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Monday, June 24, 2019
FREETOWN, Jun 20 2006 (IPS) - Former Liberian head of state Charles Taylor was flown to The Hague, Tuesday, to face trial for war crimes and crimes against humanity associated with the conflict that took place in Sierra Leone during the 1990s.
The ex-president was previously held in that country’s capital, Freetown, where a United Nations-backed war crimes tribunal has charged him on 11 counts. The Special Court for Sierra Leone is still responsible for trying Taylor, even though he will now be housed at the detention unit of the International Criminal Court in Scheveningen, near The Hague.
Taylor was transferred on the authority of the U.N. Security Council, in a bid to maintain regional stability.
“It is clear to us that Charles Taylor still does command massive support in the sub-region. We need to build on the hard-won peace here rather than prepare its collapse,” a British diplomat in Freetown told IPS, Tuesday.
The former leader was indicted while still in office on charges that include unlawful killings, recruitment of child soldiers, sexual violence and attacks on U.N. staff in Sierra Leone.
In the face of international pressure and renewed civil war that had seen rebels close in on Liberia’s capital of Monrovia, he accepted asylum in Nigeria in August 2003 – but was handed to the court in Sierra Leone in March of this year.
Taylor stands accused of bearing the greatest responsibility for atrocities that occurred in Sierra Leone towards the end of the last century.
The war crimes tribunal is specifically concerned with the period beginning Nov. 30, 1996.
This was the day that a failed peace agreement was signed by government and the Revolutionary United Front (RUF) which had launched its rebellion in March 1991, going on to kill, rape and mutilate thousands of civilians in the course of an 11-year war. RUF combatants became notorious for their practice of amputating the limbs of victims.
The rebels entered Sierra Leone from Liberia with the alleged backing of Taylor, who is accused of supplying them with weapons in exchange for so-called “blood diamonds”. His activities have reportedly also posed a threat to security in neighbouring Guinea, and Cote d’Ivoire.
“Taking Taylor for trial in The Hague is good. He is powerful and if tried here, his supporters may resurface and come finish us off,” said Lamin Jusu-Jaka, chairman of Sierra Leone’s amputee association, who had both his arms cut off by machete-wielding rebels.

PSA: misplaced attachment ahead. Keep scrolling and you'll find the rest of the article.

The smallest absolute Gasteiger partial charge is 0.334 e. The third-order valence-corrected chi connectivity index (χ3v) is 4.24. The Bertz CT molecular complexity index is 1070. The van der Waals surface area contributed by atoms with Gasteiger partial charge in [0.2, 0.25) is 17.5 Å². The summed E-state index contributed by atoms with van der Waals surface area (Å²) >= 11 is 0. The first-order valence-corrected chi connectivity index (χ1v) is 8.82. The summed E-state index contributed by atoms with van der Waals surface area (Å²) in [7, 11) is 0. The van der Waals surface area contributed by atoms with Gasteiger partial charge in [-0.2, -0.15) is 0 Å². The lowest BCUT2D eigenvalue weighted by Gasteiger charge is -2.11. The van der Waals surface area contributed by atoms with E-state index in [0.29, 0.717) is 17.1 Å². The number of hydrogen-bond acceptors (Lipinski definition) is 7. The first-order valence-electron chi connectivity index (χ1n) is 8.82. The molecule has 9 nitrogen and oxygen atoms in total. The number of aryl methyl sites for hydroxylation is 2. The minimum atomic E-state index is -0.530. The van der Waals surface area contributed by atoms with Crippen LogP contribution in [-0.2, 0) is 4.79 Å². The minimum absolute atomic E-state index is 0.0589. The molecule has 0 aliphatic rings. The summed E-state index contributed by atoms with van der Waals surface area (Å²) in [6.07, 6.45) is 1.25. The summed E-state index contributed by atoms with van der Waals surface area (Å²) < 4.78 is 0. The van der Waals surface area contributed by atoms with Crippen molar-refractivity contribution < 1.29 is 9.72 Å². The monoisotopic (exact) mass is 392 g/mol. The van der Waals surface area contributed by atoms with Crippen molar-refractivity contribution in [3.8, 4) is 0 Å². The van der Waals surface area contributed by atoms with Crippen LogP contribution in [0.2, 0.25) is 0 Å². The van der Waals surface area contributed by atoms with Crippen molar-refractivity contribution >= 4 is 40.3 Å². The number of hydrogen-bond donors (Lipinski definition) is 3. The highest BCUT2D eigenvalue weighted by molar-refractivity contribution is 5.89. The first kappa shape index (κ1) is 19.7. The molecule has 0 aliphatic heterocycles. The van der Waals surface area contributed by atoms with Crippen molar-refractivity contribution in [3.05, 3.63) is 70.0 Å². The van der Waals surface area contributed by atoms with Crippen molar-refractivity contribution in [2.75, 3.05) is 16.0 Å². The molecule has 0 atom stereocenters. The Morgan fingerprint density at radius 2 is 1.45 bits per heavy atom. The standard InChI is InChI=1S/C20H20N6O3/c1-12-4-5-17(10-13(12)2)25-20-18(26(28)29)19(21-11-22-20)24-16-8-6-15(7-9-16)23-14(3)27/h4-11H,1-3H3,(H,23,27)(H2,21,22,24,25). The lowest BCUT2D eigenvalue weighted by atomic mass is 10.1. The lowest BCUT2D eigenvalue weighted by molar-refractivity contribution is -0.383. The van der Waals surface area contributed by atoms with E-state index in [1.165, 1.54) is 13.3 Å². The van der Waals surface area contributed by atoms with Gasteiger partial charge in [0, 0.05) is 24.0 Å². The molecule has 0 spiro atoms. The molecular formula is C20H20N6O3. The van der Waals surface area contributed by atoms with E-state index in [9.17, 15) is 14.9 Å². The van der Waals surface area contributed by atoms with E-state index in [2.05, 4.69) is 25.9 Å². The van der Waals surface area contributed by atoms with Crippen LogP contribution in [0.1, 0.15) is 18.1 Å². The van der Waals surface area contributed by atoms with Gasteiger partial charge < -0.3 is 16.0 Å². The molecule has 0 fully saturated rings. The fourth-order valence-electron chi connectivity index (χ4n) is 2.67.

A government spokesperson agreed. “This is a welcome relief,” the official said of Taylor’s transfer. “At least the people of Sierra Leone and the entire region (can) now go to sleep in peace.”
But these sentiments are not shared by everyone.
“The victims of the war, and for that matter all Sierra Leoneans, would have been delighted to see Taylor put on trial here (in Sierra Leone),” said John Caulker of the Freetown-based rights group, Forum of Conscience.
“He was indicted here and the alleged crimes were committed here. So the people have been deprived of seeing their number one tormentor being publicly tried.”
The Special Court for Sierra Leone, headquartered in Freetown, commenced operations in 2003.
To date, it has indicted 11 people. They include leaders of the RUF, the Civil Defence Force militants who fought alongside government during the civil war, and three commanders of the Armed Forces Revolutionary Council – the military junta which toppled the government of President Ahmad Tejan Kabbah in 1997, and joined forces with the RUF.
The starting date for Taylor’s trial is still unknown, and he has made just one appearance before the court in Freetown, when he pleaded not guilty to charges against him.
Officials of the Special Court for Sierra Leone and several hundred witnesses will travel to The Hague to enable Taylor’s trial to be conducted. If convicted, he will be jailed in Britain.
Taylor’s rule in Liberia was also characterised by violence.
He won presidential elections in 1997 after having launched a bush war against Samuel Doe’s government that is said to have claimed upwards of 150,000 lives. In December 1989, Taylor and the rebel National Patriotic Front of Liberia entered the country from Cote d’Ivoire, eventually capturing large swathes of territory.
The Liberian civil war was marked by extensive human rights abuses, which continued after Taylor became head of state.
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